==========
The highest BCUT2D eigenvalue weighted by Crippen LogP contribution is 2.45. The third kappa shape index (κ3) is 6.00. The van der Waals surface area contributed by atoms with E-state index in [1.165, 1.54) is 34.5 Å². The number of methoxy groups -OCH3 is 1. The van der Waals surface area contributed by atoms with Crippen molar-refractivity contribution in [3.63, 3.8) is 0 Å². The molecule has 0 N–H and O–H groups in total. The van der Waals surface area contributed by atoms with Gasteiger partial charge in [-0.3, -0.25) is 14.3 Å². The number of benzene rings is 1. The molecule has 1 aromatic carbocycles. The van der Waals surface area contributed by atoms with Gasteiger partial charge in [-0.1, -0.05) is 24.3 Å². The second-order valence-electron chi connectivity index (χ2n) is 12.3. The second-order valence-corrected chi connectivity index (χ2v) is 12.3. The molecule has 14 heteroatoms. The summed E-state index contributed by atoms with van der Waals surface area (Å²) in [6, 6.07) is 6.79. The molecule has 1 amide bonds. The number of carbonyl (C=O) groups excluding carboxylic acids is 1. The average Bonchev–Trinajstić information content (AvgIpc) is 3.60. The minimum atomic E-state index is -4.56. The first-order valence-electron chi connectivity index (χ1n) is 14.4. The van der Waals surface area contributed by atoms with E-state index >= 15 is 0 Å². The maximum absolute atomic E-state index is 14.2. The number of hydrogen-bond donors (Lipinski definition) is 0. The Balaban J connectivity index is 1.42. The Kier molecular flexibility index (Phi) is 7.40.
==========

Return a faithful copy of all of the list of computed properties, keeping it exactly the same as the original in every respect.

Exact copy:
The highest BCUT2D eigenvalue weighted by Crippen LogP contribution is 2.45. The third kappa shape index (κ3) is 6.00. The van der Waals surface area contributed by atoms with E-state index in [1.165, 1.54) is 34.5 Å². The number of methoxy groups -OCH3 is 1. The van der Waals surface area contributed by atoms with Crippen molar-refractivity contribution in [3.63, 3.8) is 0 Å². The molecule has 0 N–H and O–H groups in total. The van der Waals surface area contributed by atoms with Gasteiger partial charge in [-0.3, -0.25) is 14.3 Å². The number of benzene rings is 1. The molecule has 1 aromatic carbocycles. The van der Waals surface area contributed by atoms with Gasteiger partial charge in [-0.1, -0.05) is 24.3 Å². The second-order valence-electron chi connectivity index (χ2n) is 12.3. The second-order valence-corrected chi connectivity index (χ2v) is 12.3. The molecule has 14 heteroatoms. The summed E-state index contributed by atoms with van der Waals surface area (Å²) in [6, 6.07) is 6.79. The molecule has 1 amide bonds. The number of carbonyl (C=O) groups excluding carboxylic acids is 1. The average Bonchev–Trinajstić information content (AvgIpc) is 3.60. The minimum atomic E-state index is -4.56. The first-order valence-electron chi connectivity index (χ1n) is 14.4. The van der Waals surface area contributed by atoms with E-state index >= 15 is 0 Å². The maximum absolute atomic E-state index is 14.2. The number of hydrogen-bond donors (Lipinski definition) is 0. The Balaban J connectivity index is 1.42. The Kier molecular flexibility index (Phi) is 7.40.